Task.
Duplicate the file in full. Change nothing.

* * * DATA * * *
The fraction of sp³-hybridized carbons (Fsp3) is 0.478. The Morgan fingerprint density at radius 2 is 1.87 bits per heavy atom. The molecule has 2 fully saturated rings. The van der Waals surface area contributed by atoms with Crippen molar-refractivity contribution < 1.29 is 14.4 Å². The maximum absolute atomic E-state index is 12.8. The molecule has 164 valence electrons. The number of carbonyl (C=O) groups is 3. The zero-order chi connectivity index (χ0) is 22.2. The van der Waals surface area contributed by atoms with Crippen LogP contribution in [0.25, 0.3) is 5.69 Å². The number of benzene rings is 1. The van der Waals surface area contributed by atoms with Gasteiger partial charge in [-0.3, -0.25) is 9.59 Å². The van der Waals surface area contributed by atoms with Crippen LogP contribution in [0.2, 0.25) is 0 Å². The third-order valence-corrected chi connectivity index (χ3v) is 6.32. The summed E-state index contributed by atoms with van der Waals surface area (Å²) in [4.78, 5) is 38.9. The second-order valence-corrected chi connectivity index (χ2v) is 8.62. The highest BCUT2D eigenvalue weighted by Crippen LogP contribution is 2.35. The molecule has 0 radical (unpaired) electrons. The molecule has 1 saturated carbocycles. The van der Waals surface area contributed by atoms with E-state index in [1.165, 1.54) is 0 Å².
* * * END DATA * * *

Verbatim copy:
The fraction of sp³-hybridized carbons (Fsp3) is 0.478. The Morgan fingerprint density at radius 2 is 1.87 bits per heavy atom. The molecule has 2 fully saturated rings. The van der Waals surface area contributed by atoms with Crippen molar-refractivity contribution < 1.29 is 14.4 Å². The maximum absolute atomic E-state index is 12.8. The molecule has 164 valence electrons. The number of carbonyl (C=O) groups is 3. The zero-order chi connectivity index (χ0) is 22.2. The van der Waals surface area contributed by atoms with Crippen LogP contribution in [0.25, 0.3) is 5.69 Å². The number of benzene rings is 1. The van der Waals surface area contributed by atoms with Gasteiger partial charge in [-0.3, -0.25) is 9.59 Å². The van der Waals surface area contributed by atoms with Crippen LogP contribution in [0.2, 0.25) is 0 Å². The third-order valence-corrected chi connectivity index (χ3v) is 6.32. The summed E-state index contributed by atoms with van der Waals surface area (Å²) in [4.78, 5) is 38.9. The second-order valence-corrected chi connectivity index (χ2v) is 8.62. The highest BCUT2D eigenvalue weighted by Crippen LogP contribution is 2.35. The molecule has 0 radical (unpaired) electrons. The molecule has 1 saturated carbocycles. The van der Waals surface area contributed by atoms with E-state index in [1.165, 1.54) is 0 Å².